What certifications and skills are needed for a career in cybersecurity? That’s a pressing question, especially as employers continue to hunger for technologists who can secure their systems; landing one of these positions can lead to a lucrative and long-running career.
First, the highlights: according to Burning Glass, which collects and analyzes millions of job postings from across the country, cybersecurity and information-security engineers and analysts are primed to enjoy 28.5 percent growth in jobs over the next decade. The median salary is $95,721, drifting up to $107,000 for those with more than nine years of experience—although as we all know, having the right skills and certifications can send that dollar amount much higher.
Key Cybersecurity Certifications
As part of its job-postings analysis, Burning Glass counts how often employers ask for particular certifications. In what should hopefully come as no surprise, companies want their cybersecurity warriors certified in a variety of ways. Here are the certifications that popped up most frequently within the past year:
Many of these credentials come into play if you’re seeking a role in which you architect a company’s cybersecurity infrastructure. For example, CISSP, a vendor-neutral and advanced-level credential offered by the ISC2 (International Information Systems Security Certification Consortium), demands knowledge of everything from security and risk management to software development security. It’s meant for those professionals who want to show that they can develop and guide security standards and procedures throughout an organization.
Then you have the Certified Information Security Manager certification (CISM), administered by the Information Systems Audit and Control Association – ISACA, which is likewise meant for those responsible for developing organization-wide security practices.
This list from Burning Glass doesn’t touch on some other popular certifications out there, including Certified Ethical Hacker (CEH) or Sans GIAC Security Essentials (GSEC), although other lists (including a recent one from research firm CyberSeek) tout them as certifications to have. Companies have very specific wants when it comes to certifications—and it’s a good bet they’ll want at least some of the ones listed above.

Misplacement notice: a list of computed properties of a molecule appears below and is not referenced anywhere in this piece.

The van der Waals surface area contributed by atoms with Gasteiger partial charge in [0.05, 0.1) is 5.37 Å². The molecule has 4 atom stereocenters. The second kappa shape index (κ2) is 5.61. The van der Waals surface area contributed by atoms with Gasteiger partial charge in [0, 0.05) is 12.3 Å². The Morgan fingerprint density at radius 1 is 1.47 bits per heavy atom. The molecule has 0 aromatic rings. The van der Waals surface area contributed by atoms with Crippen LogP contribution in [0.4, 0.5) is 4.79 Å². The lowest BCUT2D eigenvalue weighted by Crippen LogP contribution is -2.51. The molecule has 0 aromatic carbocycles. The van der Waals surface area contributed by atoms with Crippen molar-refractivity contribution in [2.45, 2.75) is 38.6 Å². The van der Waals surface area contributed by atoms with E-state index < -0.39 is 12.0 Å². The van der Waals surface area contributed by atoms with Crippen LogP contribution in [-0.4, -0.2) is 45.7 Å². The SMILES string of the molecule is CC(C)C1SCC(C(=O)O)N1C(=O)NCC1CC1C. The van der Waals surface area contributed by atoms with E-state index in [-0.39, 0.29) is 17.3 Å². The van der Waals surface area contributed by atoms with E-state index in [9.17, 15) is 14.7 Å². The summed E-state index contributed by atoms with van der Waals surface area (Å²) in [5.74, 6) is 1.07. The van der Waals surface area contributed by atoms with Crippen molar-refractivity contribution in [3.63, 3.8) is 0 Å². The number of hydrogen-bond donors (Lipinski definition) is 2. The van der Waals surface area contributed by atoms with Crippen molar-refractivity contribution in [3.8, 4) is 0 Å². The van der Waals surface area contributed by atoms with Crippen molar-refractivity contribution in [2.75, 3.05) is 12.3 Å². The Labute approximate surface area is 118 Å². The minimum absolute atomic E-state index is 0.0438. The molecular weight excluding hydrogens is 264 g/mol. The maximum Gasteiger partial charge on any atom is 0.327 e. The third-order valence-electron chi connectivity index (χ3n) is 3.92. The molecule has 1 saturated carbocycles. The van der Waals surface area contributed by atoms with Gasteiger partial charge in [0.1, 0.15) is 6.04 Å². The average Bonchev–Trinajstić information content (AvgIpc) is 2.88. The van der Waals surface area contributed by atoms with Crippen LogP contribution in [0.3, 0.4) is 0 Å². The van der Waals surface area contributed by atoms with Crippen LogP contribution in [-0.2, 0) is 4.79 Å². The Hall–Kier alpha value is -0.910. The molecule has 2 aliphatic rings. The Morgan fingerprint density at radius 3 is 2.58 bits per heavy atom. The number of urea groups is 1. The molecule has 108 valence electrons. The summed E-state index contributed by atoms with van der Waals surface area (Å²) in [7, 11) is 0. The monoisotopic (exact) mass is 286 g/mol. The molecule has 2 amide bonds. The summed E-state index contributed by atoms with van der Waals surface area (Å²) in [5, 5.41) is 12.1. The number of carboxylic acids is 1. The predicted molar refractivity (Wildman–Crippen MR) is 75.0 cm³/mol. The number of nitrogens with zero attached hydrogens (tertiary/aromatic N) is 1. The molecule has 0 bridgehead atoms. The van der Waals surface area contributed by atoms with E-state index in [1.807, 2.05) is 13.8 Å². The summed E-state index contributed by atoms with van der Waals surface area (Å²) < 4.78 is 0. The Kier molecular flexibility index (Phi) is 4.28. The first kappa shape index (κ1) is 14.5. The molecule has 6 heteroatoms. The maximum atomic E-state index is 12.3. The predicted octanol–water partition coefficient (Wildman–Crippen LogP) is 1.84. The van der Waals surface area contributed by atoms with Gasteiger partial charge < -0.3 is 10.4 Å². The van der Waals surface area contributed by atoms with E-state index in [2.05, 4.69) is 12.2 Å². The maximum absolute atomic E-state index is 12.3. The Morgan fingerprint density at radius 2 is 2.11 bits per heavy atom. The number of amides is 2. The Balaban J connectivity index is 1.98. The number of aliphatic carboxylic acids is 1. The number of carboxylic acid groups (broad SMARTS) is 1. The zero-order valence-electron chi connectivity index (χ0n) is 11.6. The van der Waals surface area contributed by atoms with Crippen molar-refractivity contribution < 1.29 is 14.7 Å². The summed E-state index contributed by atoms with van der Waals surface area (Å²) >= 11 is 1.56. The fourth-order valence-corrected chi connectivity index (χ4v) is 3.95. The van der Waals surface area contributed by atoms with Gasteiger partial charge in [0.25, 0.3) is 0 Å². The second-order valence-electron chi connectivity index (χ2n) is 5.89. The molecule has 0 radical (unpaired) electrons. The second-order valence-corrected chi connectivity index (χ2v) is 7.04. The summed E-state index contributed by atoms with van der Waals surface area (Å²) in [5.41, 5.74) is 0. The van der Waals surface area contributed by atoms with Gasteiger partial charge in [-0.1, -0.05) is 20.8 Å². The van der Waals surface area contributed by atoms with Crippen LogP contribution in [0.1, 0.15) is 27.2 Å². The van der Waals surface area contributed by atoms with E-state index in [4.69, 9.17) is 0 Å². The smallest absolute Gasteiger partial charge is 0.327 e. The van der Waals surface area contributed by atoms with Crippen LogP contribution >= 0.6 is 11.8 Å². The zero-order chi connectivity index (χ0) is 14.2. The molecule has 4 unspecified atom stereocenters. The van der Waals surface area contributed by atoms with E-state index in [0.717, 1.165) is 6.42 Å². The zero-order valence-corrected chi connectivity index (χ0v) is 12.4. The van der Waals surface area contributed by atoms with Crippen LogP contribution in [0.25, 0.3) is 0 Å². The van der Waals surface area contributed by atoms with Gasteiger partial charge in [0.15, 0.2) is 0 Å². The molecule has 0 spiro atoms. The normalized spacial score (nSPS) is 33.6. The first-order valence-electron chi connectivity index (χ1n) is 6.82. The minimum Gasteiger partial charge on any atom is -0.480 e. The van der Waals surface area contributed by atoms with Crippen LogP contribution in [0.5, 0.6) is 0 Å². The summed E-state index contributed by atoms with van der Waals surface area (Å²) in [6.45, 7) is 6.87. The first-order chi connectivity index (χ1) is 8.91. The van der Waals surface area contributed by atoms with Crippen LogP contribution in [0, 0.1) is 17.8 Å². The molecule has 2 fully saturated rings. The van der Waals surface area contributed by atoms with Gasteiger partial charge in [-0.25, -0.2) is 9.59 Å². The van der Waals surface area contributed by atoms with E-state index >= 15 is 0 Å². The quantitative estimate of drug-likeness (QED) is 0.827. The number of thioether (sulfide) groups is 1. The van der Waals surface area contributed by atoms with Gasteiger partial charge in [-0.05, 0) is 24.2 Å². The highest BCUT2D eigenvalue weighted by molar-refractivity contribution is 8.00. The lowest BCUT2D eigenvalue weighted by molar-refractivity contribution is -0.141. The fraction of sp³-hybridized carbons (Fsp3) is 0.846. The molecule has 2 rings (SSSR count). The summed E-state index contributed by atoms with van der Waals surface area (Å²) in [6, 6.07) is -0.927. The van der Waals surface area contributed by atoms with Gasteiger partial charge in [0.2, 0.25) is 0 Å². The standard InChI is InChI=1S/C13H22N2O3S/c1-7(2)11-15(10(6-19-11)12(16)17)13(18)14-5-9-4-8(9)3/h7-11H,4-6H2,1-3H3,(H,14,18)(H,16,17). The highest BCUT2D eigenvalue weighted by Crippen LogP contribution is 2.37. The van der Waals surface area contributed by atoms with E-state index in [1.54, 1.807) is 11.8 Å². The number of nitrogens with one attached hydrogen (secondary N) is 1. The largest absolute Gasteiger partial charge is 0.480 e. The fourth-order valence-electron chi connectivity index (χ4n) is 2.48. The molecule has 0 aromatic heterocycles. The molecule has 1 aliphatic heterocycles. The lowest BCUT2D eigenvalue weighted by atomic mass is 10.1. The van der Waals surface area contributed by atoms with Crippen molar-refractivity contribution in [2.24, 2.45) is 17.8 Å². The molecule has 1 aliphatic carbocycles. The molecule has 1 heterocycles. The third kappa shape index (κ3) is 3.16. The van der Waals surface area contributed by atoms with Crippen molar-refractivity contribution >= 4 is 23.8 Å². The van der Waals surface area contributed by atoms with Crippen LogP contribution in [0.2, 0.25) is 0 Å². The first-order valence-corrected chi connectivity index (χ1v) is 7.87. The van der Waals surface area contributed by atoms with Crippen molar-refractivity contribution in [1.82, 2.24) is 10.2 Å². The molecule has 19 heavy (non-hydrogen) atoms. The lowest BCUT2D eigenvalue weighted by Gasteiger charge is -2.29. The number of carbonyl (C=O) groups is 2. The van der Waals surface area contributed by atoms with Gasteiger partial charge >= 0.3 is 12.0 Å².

Key Cybersecurity Skills
For those interested in a career in cybersecurity, there are a lot of benefits, including a strong sense of mission (you have to defend an organization and its customers against all sorts of insidious stuff), multiple learning opportunities (seriously, you’ll never stop learning), and the possibility of high salary and great perks.
In order to break into a career, though, you’ll need the right skills. Fortunately, Burning Glass breaks down the tiers of skills that one needs to excel within various professions. These include:
Distinguishing skills (advanced skills called for occasionally) that truly differentiate candidates applying for various roles. As you might expect, there’s a lot of education and training necessary to master these.
Defining skills are the skills needed for day-to-day tasks in many roles.
Necessary skills are the lowest barrier to entry; they are also skills that are often found in other professions, providing a springboard for people to launch into a data-science career.
What jumps out at us? In order to break into the cybersecurity industry, you’ll need a basket of “tactical” skills such as Python and Linux, along with an awareness of how software development works. Pretty straightforward! As you progress in your career, though, you’ll need to gain a better awareness of how a company’s cybersecurity strategy aligns with broader regulations and standards—hence the need for truly distinguished cybersecurity warriors to know everything about the Federal Information Security Management Act, for instance.
That might seem like an intimidating career arc, but spread out over enough years, you have plenty of time to learn the necessary skills (especially if you’re a younger Millennial just starting out).
In addition to these skills, it’s also worth familiarizing yourself with tools such as Snort, Wireshark, and others. These tools allow cybersecurity experts to troubleshoot networks and detect attacks.
The cybersecurity landscape isn’t going to calm down anytime soon; despite years of high-profile breaches, it’s virtually assured that other companies will find their databases hacked and cracked. According to ISACA’s State of Cybersecurity 2019 Report, 69 percent of organizations have understaffed cybersecurity teams. This cybersecurity labor shortage creates a prime opportunity for technologists who dream of keeping others safe.